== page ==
A few months after her arrival in Bareilly in 1870, the American medical missionary Clara Swain prepared for a crucial meeting with the Nawab of Rampur. The nawab, Sir Kalb Ali Khan, owned numerous properties, including a plot of land close to the Methodist mission in Bareilly. It was felt the land would be ideal for a much-needed dispensary and hospital for women, especially those who, by custom, lived in seclusion in the zenana.

What Swain and the collector of Bareilly, Robert Drummond, had not anticipated was the lavish welcome that awaited them in Rampur. The nawab spared nothing in order to create a good impression. They were taken in palanquins in a procession that included horses, camels and even elephants. For entertainment, Swain and Drummond were provided hand-cranked and wind-up music boxes. This was followed by an athletic performance. The welcome ceremony went on longer than they expected, but the meeting with the nawab lasted mere minutes.

Barely had the initial formalities been completed and the request for land made than the nawab broke in. “Take it, take it. I give it with pleasure for such a purpose,” he said, according to a letter from Swain to her sister in New York.

For Swain, this was the true beginning of her work in India. The hospital that came up on the nawab’s land in 1873 was the first hospital for women and children in Asia.

Credit: ‘A Glimpse of India’, Archive.org

‘Doctor Miss Sahiba’

Swain had arrived in Bombay in January 1870 and was the first “woman medical missionary” to travel from America under the auspices of the Women’s Foreign Missionary Movement and the Methodist Episcopal Church. For the next 25 years, she stayed on in India, dividing her time between Bareilly and the princely state of Khetri, returning home only thrice for short visits.

Spreading the gospel was an essential part of her work, but what has really endured is her contribution towards the betterment of women. During her time in India, she helped set up institutions like the hospital that bears her name today, educated women to deliver medical assistance to women and children, spoke up in favour of raising the age of sexual consent for all girls, and argued for ending female infanticide.

A collection of Swain’s letters to her sister and friends, titled A Glimpse of India (1909), documents the challenges she faced as “Doctor Miss Sahiba” – the title by which she was often addressed – and her concerns about women’s health. But there is much more in the letters. Readers can find in them glimpses of domestic life in 19th-century India, the state of civic infrastructure, hazards of long-distance travel, and unexpected calamities like floods. What gives her account special significance is her acute awareness of everyday inequalities, although overlaying all this is the consciousness of her duties, her desire to help those who needed it.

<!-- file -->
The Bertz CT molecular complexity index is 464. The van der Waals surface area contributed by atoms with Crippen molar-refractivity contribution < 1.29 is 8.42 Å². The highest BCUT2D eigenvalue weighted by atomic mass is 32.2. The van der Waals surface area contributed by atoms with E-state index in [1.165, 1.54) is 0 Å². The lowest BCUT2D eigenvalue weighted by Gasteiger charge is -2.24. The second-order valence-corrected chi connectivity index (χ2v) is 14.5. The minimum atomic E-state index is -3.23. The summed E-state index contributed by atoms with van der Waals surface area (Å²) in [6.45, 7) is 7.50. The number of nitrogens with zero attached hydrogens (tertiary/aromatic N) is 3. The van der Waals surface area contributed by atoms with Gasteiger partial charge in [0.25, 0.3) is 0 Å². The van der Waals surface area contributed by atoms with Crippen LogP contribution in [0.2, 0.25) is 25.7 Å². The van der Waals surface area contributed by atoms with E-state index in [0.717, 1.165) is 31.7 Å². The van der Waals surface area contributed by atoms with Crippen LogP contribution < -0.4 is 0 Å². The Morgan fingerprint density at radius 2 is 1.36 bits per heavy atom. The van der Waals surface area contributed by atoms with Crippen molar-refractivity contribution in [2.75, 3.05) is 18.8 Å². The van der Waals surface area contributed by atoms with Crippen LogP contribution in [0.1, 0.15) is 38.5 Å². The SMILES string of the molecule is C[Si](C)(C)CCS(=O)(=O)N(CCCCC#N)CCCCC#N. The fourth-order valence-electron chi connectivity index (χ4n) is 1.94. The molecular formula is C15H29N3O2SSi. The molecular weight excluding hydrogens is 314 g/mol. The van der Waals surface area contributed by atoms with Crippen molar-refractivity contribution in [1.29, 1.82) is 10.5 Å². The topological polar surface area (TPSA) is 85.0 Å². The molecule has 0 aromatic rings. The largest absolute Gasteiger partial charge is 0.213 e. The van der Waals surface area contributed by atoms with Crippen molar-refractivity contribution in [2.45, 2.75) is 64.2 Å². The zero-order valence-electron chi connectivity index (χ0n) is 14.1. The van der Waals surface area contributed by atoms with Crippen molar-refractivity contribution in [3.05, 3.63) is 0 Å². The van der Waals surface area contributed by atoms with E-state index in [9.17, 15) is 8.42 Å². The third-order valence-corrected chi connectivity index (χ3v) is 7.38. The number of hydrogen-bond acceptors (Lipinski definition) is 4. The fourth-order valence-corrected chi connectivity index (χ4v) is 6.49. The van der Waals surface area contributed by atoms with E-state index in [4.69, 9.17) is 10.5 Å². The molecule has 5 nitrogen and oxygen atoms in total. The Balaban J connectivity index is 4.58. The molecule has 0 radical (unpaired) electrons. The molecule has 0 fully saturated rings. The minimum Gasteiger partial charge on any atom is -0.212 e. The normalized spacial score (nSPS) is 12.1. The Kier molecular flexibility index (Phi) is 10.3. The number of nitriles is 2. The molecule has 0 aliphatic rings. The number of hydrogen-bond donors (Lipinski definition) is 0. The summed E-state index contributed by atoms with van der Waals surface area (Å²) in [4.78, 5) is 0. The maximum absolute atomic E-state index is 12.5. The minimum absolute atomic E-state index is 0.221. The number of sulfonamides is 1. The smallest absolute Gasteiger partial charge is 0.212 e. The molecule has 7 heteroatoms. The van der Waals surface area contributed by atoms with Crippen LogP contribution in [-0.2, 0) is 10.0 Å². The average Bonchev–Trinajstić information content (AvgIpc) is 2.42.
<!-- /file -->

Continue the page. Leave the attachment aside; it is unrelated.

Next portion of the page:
Journey to India

Clara Swain was born on July 18, 1836, in Elmira, New York, the youngest of ten children. Her two biographers describe her as ever-helpful and given quite spontaneously to acts of charity. She spent a few years in Castile, New York, assisting at the sanatorium of American physician Cordelia Greene, who was a mentor of sorts for Swain. In 1866, like Greene, she travelled to study at the Women’s Medical College in Pennsylvania.

Around this time, a missionary named DW Thomas, who ran an orphanage in Bareilly, communicated to the Methodist Mission the need for a woman doctor in India. Swain heard of the plea, saw it as “God’s Will” and readily volunteered.

This was a period when advances in spheres like women’s education coincided with religious revivalism and reform. The Methodist Church was setting up hospitals and orphanages in different parts of the world, and aiding the sick was its “social gospel”.

Swain departed for India from New York on November 18, 1869, reaching the Suez within days of the canal’s completion. She described a short boat journey down the canal – it hadn’t been opened to ships yet – and debating the chances of its success with fellow passengers. Although she was merely passing through the region, its inequalities did not escape her. Farming thrived in the Nile region, she wrote, and yet the cultivators remained poor owing to high taxes.

She reached Bareilly on January 20, 1870, two months after she had set off from the US. Her journey up from Bombay was covered by train, including a daak ghari (postal carriage), and in a dooli (palanquin) carried by bearers over a pontoon bridge on River Ganga.